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Letter: Electronic voting and accuracy

I suspect that most of those at polling places on Election Day did not say to themselves that they were proud to exercise their right to vote ["Election 2013," News, Nov. 6]. Instead, they asked themselves, "Why did they fix something that wasn't broken?"

If they thought more about it, they probably questioned why their tax dollars were used in an expensive boondoggle to equip thousands of polling places with electronic voting gear that is unwieldy and prone to failure.

My ballot was rejected for no apparent reason before the machine grudgingly accepted it after several attempts. The lever machines were pretty much foolproof and worked forever.

Was all of this necessary because of hanging chads in Florida? I think not. Someone is getting rich off this nonsense, and as usual we are paying the bill.

Robert Boyce, Hauppauge

I am surprised to see East Williston Village Mayor David E. Tanner say we should bring back the lever voting machines for local elections ["Lever voting is way to go," Opinion, Nov. 4].

While the lever machines bring back fond voting memories, with the curtains closing magically behind me and reinforcing the importance of doing my civic duty, they are not a practical solution.

These machines are used only in emergencies because replacement parts are not being manufactured. Or did Albany sell us a bill of goods in 2010, when the state passed legislation requiring electronic voting machines for all elections?

Rudy Rosenberg II, Carle Place

Dead people remain registered

The news story "Deceased voters stay on the rolls" [Oct. 31] should open up the debate on the use of photo ID for all voters. Why not? We must use our photo ID for many other purposes.

The requirement to show a photo ID should also be extended to credit-card purchases over a certain amount in all stores.

Robert Carciello, Medford

I now can understand why many Democrats are so against voter IDs at polling places. After all, it must be awfully hard for dead people to leave the cemetery and go get one.

Kevin J. Mullen, Holtsville

Two presidential elections, 2008 and 2012, were riddled with accusations of voter fraud. We are approaching the midterm congressional elections and the 2016 presidential election, yet nothing has been done by the administration to assure that a fraud-free process is in place.

Being a senior citizen, I've had many doctors ask me for a photo ID to make sure that I am not going to defraud the government. It's nice to know that the government is concerned about our colonoscopies. Now, if they would only show as much concern over fair elections.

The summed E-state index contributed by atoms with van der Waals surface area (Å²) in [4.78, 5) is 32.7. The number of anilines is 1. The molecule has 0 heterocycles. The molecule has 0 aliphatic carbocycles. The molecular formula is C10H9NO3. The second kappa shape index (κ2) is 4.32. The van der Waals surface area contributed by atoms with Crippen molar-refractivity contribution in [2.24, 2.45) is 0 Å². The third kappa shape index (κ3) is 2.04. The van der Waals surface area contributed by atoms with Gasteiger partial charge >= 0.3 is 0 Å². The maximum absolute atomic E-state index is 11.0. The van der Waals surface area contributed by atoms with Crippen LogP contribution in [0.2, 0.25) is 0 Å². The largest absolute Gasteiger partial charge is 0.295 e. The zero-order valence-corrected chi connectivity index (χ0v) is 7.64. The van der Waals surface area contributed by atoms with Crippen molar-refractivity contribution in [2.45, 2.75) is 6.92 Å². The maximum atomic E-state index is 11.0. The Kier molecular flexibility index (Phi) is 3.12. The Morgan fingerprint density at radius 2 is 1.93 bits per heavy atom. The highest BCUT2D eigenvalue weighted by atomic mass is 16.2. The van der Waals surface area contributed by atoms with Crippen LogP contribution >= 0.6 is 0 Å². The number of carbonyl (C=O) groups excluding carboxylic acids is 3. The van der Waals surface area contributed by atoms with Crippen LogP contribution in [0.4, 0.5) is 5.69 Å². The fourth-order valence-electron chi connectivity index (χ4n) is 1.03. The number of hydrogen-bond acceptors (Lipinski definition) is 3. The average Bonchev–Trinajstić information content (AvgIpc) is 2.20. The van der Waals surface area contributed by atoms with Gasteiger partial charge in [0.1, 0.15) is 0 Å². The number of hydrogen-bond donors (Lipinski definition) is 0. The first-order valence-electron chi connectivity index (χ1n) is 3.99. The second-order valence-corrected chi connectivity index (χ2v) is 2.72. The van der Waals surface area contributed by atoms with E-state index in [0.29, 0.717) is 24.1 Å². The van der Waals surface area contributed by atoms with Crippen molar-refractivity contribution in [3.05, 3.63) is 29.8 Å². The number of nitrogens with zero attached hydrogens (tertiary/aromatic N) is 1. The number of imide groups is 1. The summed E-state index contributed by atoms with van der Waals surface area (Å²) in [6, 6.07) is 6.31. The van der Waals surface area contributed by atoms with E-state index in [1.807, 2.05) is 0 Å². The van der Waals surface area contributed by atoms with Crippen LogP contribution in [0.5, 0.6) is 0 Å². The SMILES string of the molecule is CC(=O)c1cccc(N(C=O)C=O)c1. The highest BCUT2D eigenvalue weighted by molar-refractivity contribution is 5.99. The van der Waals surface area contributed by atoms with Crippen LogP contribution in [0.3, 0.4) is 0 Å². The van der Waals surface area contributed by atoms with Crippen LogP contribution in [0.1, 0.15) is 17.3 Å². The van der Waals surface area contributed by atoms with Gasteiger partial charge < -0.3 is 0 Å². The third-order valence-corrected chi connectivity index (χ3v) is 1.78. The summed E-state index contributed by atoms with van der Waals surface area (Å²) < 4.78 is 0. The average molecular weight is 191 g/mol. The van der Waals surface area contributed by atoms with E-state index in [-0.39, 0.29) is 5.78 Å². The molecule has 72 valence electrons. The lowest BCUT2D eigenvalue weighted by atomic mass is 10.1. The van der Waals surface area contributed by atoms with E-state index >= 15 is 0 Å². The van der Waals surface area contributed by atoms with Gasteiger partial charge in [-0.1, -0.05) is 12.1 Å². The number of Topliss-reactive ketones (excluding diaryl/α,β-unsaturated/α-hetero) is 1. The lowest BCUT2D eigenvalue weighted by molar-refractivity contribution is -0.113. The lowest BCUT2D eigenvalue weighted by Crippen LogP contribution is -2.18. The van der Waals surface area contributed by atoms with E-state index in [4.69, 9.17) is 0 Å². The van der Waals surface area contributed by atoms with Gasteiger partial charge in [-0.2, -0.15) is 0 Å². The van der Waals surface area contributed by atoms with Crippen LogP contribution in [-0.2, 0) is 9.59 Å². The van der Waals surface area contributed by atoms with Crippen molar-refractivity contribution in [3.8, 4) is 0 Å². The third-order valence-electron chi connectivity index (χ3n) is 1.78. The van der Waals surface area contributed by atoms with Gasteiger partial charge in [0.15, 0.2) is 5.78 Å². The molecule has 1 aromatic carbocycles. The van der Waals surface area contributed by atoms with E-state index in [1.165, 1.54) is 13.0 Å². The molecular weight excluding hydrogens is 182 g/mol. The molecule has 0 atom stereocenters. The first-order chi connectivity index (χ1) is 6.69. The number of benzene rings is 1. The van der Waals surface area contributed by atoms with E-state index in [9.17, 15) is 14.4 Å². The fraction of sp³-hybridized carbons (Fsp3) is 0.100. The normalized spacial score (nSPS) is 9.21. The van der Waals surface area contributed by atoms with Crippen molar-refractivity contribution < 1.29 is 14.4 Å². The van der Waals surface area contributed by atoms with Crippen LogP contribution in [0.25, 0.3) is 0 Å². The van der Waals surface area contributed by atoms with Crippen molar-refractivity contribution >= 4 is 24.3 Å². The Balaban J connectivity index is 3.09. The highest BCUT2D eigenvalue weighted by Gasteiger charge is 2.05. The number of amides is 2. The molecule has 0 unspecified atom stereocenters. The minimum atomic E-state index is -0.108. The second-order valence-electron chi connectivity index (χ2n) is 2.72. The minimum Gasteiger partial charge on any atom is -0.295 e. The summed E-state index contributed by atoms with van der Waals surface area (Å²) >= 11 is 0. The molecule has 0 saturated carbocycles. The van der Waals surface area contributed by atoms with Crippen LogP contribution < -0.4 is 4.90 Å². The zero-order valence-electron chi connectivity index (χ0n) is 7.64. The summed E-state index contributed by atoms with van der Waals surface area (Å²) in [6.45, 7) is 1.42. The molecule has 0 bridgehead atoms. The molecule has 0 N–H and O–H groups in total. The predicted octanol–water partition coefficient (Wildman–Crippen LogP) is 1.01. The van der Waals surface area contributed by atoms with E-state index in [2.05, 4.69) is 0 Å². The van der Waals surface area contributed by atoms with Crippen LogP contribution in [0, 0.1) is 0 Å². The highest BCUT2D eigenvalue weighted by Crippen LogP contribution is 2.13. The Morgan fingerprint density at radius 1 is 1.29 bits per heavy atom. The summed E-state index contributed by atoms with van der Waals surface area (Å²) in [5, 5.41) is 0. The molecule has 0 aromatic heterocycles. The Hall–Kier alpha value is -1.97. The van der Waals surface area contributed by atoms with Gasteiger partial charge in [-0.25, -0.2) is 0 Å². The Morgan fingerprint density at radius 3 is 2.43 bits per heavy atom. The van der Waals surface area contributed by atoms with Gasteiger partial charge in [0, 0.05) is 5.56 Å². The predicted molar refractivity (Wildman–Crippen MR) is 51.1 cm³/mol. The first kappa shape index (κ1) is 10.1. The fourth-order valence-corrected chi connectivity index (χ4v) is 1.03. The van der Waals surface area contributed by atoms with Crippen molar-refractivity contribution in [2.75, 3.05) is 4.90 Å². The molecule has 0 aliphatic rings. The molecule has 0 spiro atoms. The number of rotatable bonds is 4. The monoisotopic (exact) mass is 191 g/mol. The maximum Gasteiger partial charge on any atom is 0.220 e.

Kevin D. Glynn, Rockville Centre

Insulting swipe at insurance agents

Recently, I received a campaign mailer attacking William Lindsay III because he makes a living selling insurance ["Suffolk Legislature: Democrats hold on to their majority," News, Nov. 6]. As an insurance agent, I was insulted by the allegation that insurance salespeople are less than honorable, hardworking professionals.

The flier suggested that insurance agents were nowhere to be found when superstorm Sandy hit. This is not true. While out-of-town Federal Emergency Management Agency representatives and adjusters came and went, professional, independent insurance agents were here all along. We played a critical role in helping our fellow residents file claims, get back on their feet and return to as much normalcy as possible, as quickly as possible.

Alan Plafker, Manhasset

Editor's note: The writer is the president of the Professional Insurance Agents of New York State, a trade association.

Energy tax was Suozzi's downfall

Thomas Suozzi and his energy tax are gone for good ["Mangano wins 2nd term," News, Nov. 6]. This appears to be the most unpopular tax ever levied upon homeowners, as it cost him his political career.

If we can get together and apply the same anti-tax logic to the election of 2014, we may be able to save this country for the next generation.

Richard Stallone, Franklin Square

Doubt that casinos will pay for schools

The TV ads for Proposition 1 said the building of casinos in New York would create jobs, and the revenue generated would be used for education ["Casinos in the lead," News, Nov. 6].

I can see the creation of jobs, but I doubt that the revenue will be used for education. This is the same promise used to pass a measure for the New York Lottery. If the revenue from the lottery is being used for education, why are Long Island's school taxes so obscenely high?

Douglass Robinson, Levittown